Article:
After all that, 3 was the cost we settled on. This is a card where almost all the strength is in the main card and the cycling is a bit of added reward.
Let's look at another card, Censor.
1) How strong is the card without cycling?
Very weak. We had this card before with Stymied Hopes, but it also had scry 1, and that card saw basically no play in Constructed and only a bit in Limited.
2) How frequently will it be cycled?
Very frequently. This is an easy card to play around after turn five or so, and your opponent will frequently do it by accident just by playing lands before their spells and not curving out perfectly.
3) Opportunity cost of adding the card to your deck (if it didn't cycle)
High. If you don't cast it very early, it is very likely you are going to have a hard time getting much usefulness out of it.
4)Metagame reasons the card might want to be a bit more aggressively costed
No major ones. Cards like Spell Pierce, Disdainful Stroke, or the like have important parts in the metagame, but there isn't a huge need for this exact card. If we were trying to push hard on the metagame in some way, we would likely make the card stronger and more narrow, which would make the cycling card more relevant.
In the end, we ended up on U for cycling Censor because the card is so weak on its own, but is really interesting with cycling at U. I'm really happy with where the card is—it does a particularly good job of allowing the blue control decks to have nice answers in the early-mid game while giving it a higher chance of not missing land drops. So, it's a great way to keep yourself from losing to a turn four Gideon or Aetherworks Marvel, without also giving you a dominant late game. That's a nice card.
Each individual cycling card had a ton of discussions for making sure the costs were correct. In the end, one mana to draw a card isn't exactly something that is super weak, so we didn't put too many cards with that cost.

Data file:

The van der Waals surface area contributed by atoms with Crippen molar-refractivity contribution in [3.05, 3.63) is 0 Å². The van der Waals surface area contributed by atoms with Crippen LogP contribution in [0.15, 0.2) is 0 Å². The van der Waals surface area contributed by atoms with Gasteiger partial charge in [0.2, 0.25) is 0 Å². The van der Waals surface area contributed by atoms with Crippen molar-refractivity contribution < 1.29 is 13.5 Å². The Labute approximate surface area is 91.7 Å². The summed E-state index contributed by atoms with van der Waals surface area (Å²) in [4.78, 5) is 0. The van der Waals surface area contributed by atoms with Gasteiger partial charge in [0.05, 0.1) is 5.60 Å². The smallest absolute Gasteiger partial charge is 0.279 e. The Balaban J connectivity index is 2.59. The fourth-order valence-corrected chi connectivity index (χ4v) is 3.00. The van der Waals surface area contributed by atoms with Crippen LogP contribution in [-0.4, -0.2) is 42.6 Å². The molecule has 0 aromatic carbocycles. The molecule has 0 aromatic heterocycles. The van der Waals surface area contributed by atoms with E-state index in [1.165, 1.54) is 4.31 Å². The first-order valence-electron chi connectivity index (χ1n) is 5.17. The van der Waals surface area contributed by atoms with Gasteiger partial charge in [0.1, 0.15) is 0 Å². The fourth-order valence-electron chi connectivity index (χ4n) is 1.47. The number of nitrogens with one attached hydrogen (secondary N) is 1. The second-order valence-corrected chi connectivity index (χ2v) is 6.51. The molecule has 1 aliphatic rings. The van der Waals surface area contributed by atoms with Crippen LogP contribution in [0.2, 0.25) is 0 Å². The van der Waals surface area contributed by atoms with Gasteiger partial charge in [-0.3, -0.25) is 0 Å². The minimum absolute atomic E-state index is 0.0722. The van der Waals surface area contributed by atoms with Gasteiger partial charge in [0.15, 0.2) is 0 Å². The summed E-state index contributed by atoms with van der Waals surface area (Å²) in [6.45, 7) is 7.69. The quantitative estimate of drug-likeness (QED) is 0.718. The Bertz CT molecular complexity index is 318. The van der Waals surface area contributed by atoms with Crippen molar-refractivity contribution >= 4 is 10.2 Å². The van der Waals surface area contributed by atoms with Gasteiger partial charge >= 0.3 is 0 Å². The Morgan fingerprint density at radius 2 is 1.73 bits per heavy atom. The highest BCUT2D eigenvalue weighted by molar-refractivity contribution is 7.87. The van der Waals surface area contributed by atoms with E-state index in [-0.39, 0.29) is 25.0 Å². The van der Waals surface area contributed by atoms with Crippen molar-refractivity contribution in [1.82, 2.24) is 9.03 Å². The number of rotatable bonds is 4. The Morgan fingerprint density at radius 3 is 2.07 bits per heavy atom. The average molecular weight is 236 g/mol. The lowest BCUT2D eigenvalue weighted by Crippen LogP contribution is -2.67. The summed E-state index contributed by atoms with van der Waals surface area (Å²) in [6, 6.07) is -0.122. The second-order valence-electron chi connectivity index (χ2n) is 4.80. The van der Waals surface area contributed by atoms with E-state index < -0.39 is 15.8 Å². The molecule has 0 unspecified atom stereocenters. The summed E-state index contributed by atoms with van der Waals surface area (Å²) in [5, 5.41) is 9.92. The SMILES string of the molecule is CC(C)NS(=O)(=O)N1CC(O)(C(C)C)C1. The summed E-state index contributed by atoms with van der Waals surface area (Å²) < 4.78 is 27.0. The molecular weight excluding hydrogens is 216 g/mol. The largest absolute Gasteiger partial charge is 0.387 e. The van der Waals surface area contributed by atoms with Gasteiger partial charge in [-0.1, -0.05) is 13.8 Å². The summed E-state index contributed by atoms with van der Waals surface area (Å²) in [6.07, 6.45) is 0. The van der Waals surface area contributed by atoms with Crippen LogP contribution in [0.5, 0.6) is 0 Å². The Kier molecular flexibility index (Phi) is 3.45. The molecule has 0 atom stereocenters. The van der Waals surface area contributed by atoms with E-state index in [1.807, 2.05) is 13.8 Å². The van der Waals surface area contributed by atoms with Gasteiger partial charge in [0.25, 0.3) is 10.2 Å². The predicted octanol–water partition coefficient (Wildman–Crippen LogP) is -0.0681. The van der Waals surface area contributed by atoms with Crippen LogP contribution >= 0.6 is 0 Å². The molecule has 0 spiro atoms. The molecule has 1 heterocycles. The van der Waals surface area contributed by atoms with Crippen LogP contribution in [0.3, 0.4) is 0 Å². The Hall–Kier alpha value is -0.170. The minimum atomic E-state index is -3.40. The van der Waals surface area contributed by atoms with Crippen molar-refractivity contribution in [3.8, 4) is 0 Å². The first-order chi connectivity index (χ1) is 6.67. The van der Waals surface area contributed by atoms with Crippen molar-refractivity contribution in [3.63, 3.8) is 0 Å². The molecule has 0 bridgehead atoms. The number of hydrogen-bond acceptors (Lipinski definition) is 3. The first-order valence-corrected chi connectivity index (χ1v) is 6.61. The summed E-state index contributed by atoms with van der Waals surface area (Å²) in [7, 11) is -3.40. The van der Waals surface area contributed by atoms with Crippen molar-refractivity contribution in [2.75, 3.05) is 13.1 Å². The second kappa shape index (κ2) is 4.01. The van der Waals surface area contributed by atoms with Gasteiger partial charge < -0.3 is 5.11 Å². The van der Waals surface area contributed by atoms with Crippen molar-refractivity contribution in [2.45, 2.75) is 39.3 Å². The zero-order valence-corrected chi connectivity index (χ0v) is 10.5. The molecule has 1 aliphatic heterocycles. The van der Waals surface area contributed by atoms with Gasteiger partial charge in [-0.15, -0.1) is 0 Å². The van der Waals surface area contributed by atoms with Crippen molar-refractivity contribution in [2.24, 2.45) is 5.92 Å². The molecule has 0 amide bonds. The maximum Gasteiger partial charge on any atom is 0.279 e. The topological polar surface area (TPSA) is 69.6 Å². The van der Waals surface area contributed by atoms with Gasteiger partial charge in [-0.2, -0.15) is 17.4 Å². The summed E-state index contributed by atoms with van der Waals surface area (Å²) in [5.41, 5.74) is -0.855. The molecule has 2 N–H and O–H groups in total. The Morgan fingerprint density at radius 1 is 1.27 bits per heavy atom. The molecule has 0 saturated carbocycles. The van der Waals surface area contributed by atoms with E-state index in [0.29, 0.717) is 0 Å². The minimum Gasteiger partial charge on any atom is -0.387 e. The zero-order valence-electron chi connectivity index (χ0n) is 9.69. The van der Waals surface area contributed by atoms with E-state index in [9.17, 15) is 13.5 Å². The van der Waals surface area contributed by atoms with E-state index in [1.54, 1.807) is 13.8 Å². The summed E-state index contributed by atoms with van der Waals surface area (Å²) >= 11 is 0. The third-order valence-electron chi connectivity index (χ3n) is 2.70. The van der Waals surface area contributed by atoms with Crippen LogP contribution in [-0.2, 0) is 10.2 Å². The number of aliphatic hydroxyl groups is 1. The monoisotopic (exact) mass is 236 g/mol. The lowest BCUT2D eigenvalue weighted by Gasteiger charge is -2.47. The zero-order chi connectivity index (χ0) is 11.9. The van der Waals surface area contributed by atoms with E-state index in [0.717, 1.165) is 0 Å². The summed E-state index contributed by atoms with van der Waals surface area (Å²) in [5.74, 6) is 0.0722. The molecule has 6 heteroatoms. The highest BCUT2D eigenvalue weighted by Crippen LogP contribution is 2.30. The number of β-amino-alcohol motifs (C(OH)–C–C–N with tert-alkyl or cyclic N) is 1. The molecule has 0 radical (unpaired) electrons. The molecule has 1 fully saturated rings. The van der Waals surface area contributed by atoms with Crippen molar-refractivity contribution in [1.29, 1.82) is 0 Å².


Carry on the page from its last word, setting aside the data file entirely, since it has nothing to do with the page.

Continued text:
The most powerful cycling rewards in Magic both came out of Onslaught—Astral Slide and Lightning Rift. Beyond those having the major downside of looking at either player cycling (which is in the realm of Ice Age's strange insistence to have a ton of snow-covered land hate, but almost no reasonable snow-covered land rewards), they are also just incredibly strong rewards. As a whole, when we have rewards that strong, we like to have some kind of mana payment attached; it just helps out our ability to make cards with cycling have more reasonable costs. Drake Haven is an example of a card that we could've decided to make without a mana cost involved, but we would then have had to have balanced the rest of the cycling cards around it. It may have been more interesting for Cube or Modern, but we'd rather not balance everything to be strong enough in those formats.
We knew we wanted cycling rewards in Amonkhet, but we also didn't want people to fill their deck full of cycling cards they would have little-to-no use for just to get those rewards. I think we hit a pretty good spot—the deck that gets closest to that is the New Perspectives deck, which still casts most of its cycling cards.
Onslaught was doing something very new with cycling—believe it or not, it was the first time we actually reused a non-evergreen mechanic in a new block in Magic. We managed to get a pretty good run there with just new things, but as the total amount of design space gets smaller, reusing the really strong keywords is a great option. As a result, it went out of its way to reward people for cycling cards. In fact, Astral Slide and Lightning Rift were the cards that convinced people to actually go ahead and reuse a mechanic, which was a good strategy at that point, but I think the exciting parts of cycling here really should be the cards with the mechanic. We want people to be excited about more of the cards in the set than how a few reward cards interact with previous years.
That's it for this week. Join me next week when I answer some mail-bag questions.
Until next time,